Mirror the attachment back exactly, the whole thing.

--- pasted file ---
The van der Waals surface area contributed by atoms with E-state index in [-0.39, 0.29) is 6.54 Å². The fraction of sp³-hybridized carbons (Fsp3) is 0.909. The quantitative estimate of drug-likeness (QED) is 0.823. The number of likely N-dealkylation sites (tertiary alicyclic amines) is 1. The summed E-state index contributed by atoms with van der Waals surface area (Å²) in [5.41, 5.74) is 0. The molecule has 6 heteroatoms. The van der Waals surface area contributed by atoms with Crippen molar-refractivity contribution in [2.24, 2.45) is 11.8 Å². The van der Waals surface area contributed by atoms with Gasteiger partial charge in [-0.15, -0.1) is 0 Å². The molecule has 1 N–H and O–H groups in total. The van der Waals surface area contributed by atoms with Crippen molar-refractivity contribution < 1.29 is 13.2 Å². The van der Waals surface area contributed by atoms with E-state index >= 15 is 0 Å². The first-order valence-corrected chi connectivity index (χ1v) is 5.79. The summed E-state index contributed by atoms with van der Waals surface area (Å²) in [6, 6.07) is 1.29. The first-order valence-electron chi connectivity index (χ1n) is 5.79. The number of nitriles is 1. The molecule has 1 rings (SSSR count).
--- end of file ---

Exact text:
The van der Waals surface area contributed by atoms with E-state index in [-0.39, 0.29) is 6.54 Å². The fraction of sp³-hybridized carbons (Fsp3) is 0.909. The quantitative estimate of drug-likeness (QED) is 0.823. The number of likely N-dealkylation sites (tertiary alicyclic amines) is 1. The summed E-state index contributed by atoms with van der Waals surface area (Å²) in [5.41, 5.74) is 0. The molecule has 6 heteroatoms. The van der Waals surface area contributed by atoms with Crippen molar-refractivity contribution in [2.24, 2.45) is 11.8 Å². The van der Waals surface area contributed by atoms with Gasteiger partial charge in [-0.15, -0.1) is 0 Å². The molecule has 1 N–H and O–H groups in total. The van der Waals surface area contributed by atoms with Crippen molar-refractivity contribution < 1.29 is 13.2 Å². The van der Waals surface area contributed by atoms with E-state index >= 15 is 0 Å². The first-order valence-corrected chi connectivity index (χ1v) is 5.79. The summed E-state index contributed by atoms with van der Waals surface area (Å²) in [6, 6.07) is 1.29. The first-order valence-electron chi connectivity index (χ1n) is 5.79. The number of nitriles is 1. The molecule has 1 rings (SSSR count).